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TECHNICAL PAPERS: Joint/Whole Body

An Intelligent Control Method Based on Fuzzy Logic for a Robotic Testing System for the Human Spine

[+] Author and Article Information
Lianfang Tian

Spine Tissue Engineering Laboratory, Musculoskeletal Research Center, Department of Orthopedic Surgery, School of Medicine,  University of Pittsburgh, Pittsburgh, PA 15213 USA

J Biomech Eng 127(5), 807-812 (May 31, 2005) (6 pages) doi:10.1115/1.1992520 History: Received April 08, 2003; Revised March 30, 2005; Accepted May 31, 2005

In previous biomechanical studies of the human spine, we implemented a hybrid controller to investigate load-displacement characteristics. We found that measurement errors in both position and force caused the controller to be less accurate than predicted. As an alternative to hybrid control, a fuzzy logic controller (FLC) has been developed and implemented in a robotic testing system for the human spine. An FLC is a real-time expert system that can emulate part of a human operator’s knowledge by using a set of action rules. The FLC provides simple but robust solutions that cover a wide range of system parameters and can cope with significant disturbances. It can be viewed as a heuristic and modular way of defining a nonlinear, table-based control system. In this study, an FLC is developed which uses the force difference and the change in force difference as the input parameters, and the displacement as the output parameter. A rule-table based on these parameters is designed for the controller. Experiments on a physical model composed of springs demonstrate the improved performance of the proposed method.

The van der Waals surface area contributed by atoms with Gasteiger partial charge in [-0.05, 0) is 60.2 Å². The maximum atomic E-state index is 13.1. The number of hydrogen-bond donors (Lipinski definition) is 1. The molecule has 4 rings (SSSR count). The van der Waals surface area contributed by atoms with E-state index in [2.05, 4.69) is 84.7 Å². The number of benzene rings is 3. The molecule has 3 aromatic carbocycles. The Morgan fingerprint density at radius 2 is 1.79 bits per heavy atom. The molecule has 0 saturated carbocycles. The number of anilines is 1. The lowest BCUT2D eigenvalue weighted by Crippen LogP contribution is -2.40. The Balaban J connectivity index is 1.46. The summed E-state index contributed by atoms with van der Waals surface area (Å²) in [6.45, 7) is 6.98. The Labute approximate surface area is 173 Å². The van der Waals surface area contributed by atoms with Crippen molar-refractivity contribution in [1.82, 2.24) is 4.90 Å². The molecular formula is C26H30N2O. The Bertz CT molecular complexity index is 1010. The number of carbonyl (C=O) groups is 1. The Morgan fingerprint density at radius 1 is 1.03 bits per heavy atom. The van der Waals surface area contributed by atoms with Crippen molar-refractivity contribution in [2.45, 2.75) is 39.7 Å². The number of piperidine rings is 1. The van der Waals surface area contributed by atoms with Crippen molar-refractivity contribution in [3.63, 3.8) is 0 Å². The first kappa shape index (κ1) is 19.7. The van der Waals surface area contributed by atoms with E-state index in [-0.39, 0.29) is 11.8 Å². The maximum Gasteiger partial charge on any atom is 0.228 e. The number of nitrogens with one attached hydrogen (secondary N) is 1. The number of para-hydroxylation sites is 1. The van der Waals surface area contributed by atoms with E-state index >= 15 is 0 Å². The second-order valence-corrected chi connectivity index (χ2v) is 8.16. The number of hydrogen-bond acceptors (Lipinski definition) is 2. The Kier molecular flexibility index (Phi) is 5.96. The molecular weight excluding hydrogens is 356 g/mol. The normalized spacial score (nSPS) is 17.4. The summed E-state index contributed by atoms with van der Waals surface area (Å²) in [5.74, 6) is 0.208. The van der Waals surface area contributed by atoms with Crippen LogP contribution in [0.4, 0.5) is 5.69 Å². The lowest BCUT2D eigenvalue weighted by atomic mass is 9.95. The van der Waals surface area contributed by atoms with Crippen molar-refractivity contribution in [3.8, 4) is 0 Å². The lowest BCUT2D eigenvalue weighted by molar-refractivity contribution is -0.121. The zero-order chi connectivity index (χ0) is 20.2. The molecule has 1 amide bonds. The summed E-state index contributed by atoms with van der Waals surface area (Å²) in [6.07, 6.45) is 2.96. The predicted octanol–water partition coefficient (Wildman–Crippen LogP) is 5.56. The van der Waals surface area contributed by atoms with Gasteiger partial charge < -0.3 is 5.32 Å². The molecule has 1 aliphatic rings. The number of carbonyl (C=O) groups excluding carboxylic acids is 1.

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Copyright © 2005 by American Society of Mechanical Engineers
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Figures

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Figure 1

(Color online) Computer-controlled robotic testing system.

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Figure 2

(Color online) Block diagram of the robotic testing system.

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Figure 3

(Color online) Architecture of the fuzzy logic controller.

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Figure 4

(Color online) Membership function of the normalized fuzzy sets associated with NE.

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Figure 5

Comparison between the hybrid controller and the FLC.

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Figure 6

(Color online) The process of force minimization. The mark ★ is the initial force after each rotation increment, the mark  ☆  is the final force after minimization, the minimization process is from mark ★ to mark  ☆  for each rotation increment. — ★ — ★ —represents the minimized force for each rotation increment and ☆ represents the path to minimize the produced force in one rotation increment. (a) z direction. (b) y direction.

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Figure 7

(Color online) Controller iterations for each rotation increment.

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Figure 8

(Color online) The total work done in the force minimization process.

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